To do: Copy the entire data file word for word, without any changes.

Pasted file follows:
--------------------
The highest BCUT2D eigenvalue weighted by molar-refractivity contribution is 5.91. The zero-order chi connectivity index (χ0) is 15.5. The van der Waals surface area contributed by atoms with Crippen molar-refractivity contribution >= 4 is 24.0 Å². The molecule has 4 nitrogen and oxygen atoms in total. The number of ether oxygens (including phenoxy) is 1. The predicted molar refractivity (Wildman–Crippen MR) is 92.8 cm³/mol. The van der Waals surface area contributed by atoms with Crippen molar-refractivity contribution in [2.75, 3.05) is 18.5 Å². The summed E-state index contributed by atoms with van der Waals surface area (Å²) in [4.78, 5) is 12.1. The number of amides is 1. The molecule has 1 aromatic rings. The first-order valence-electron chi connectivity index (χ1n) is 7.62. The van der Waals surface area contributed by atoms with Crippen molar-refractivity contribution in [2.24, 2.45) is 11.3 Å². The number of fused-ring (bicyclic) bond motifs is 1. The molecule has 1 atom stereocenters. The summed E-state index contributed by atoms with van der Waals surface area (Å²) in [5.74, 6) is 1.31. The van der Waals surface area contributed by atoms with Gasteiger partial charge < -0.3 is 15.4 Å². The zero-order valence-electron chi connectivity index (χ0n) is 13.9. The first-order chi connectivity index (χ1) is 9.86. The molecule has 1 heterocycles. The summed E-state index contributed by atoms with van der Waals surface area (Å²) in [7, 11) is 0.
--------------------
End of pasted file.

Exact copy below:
The highest BCUT2D eigenvalue weighted by molar-refractivity contribution is 5.91. The zero-order chi connectivity index (χ0) is 15.5. The van der Waals surface area contributed by atoms with Crippen molar-refractivity contribution >= 4 is 24.0 Å². The molecule has 4 nitrogen and oxygen atoms in total. The number of ether oxygens (including phenoxy) is 1. The predicted molar refractivity (Wildman–Crippen MR) is 92.8 cm³/mol. The van der Waals surface area contributed by atoms with Crippen molar-refractivity contribution in [2.75, 3.05) is 18.5 Å². The summed E-state index contributed by atoms with van der Waals surface area (Å²) in [4.78, 5) is 12.1. The number of amides is 1. The molecule has 1 aromatic rings. The first-order valence-electron chi connectivity index (χ1n) is 7.62. The van der Waals surface area contributed by atoms with Crippen molar-refractivity contribution in [2.24, 2.45) is 11.3 Å². The number of fused-ring (bicyclic) bond motifs is 1. The molecule has 1 atom stereocenters. The summed E-state index contributed by atoms with van der Waals surface area (Å²) in [5.74, 6) is 1.31. The van der Waals surface area contributed by atoms with Gasteiger partial charge < -0.3 is 15.4 Å². The zero-order valence-electron chi connectivity index (χ0n) is 13.9. The first-order chi connectivity index (χ1) is 9.86. The molecule has 1 heterocycles. The summed E-state index contributed by atoms with van der Waals surface area (Å²) in [7, 11) is 0.